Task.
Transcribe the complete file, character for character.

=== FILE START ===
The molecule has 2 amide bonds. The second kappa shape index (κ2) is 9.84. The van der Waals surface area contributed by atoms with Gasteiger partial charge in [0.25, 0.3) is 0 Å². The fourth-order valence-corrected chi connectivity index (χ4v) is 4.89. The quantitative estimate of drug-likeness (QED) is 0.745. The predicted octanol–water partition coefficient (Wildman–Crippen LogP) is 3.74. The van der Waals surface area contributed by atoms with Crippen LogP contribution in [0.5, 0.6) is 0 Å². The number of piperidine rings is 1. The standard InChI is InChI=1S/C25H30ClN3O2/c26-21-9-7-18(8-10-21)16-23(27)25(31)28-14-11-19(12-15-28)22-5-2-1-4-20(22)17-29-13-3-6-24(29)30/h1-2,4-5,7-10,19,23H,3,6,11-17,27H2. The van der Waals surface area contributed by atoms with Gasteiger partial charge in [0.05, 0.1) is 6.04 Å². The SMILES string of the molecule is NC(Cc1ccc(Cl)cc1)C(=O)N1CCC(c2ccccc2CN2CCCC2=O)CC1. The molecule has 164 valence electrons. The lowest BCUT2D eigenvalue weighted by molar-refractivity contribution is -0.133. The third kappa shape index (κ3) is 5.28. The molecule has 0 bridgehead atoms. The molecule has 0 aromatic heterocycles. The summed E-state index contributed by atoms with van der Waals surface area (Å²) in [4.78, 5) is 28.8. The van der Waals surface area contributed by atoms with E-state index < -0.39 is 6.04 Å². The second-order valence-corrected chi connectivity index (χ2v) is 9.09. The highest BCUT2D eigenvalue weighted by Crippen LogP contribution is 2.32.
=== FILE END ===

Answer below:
The molecule has 2 amide bonds. The second kappa shape index (κ2) is 9.84. The van der Waals surface area contributed by atoms with Gasteiger partial charge in [0.25, 0.3) is 0 Å². The fourth-order valence-corrected chi connectivity index (χ4v) is 4.89. The quantitative estimate of drug-likeness (QED) is 0.745. The predicted octanol–water partition coefficient (Wildman–Crippen LogP) is 3.74. The van der Waals surface area contributed by atoms with Crippen LogP contribution in [0.5, 0.6) is 0 Å². The number of piperidine rings is 1. The standard InChI is InChI=1S/C25H30ClN3O2/c26-21-9-7-18(8-10-21)16-23(27)25(31)28-14-11-19(12-15-28)22-5-2-1-4-20(22)17-29-13-3-6-24(29)30/h1-2,4-5,7-10,19,23H,3,6,11-17,27H2. The van der Waals surface area contributed by atoms with Gasteiger partial charge in [0.05, 0.1) is 6.04 Å². The SMILES string of the molecule is NC(Cc1ccc(Cl)cc1)C(=O)N1CCC(c2ccccc2CN2CCCC2=O)CC1. The molecule has 164 valence electrons. The lowest BCUT2D eigenvalue weighted by molar-refractivity contribution is -0.133. The third kappa shape index (κ3) is 5.28. The molecule has 0 bridgehead atoms. The molecule has 0 aromatic heterocycles. The summed E-state index contributed by atoms with van der Waals surface area (Å²) in [4.78, 5) is 28.8. The van der Waals surface area contributed by atoms with E-state index < -0.39 is 6.04 Å². The second-order valence-corrected chi connectivity index (χ2v) is 9.09. The highest BCUT2D eigenvalue weighted by Crippen LogP contribution is 2.32.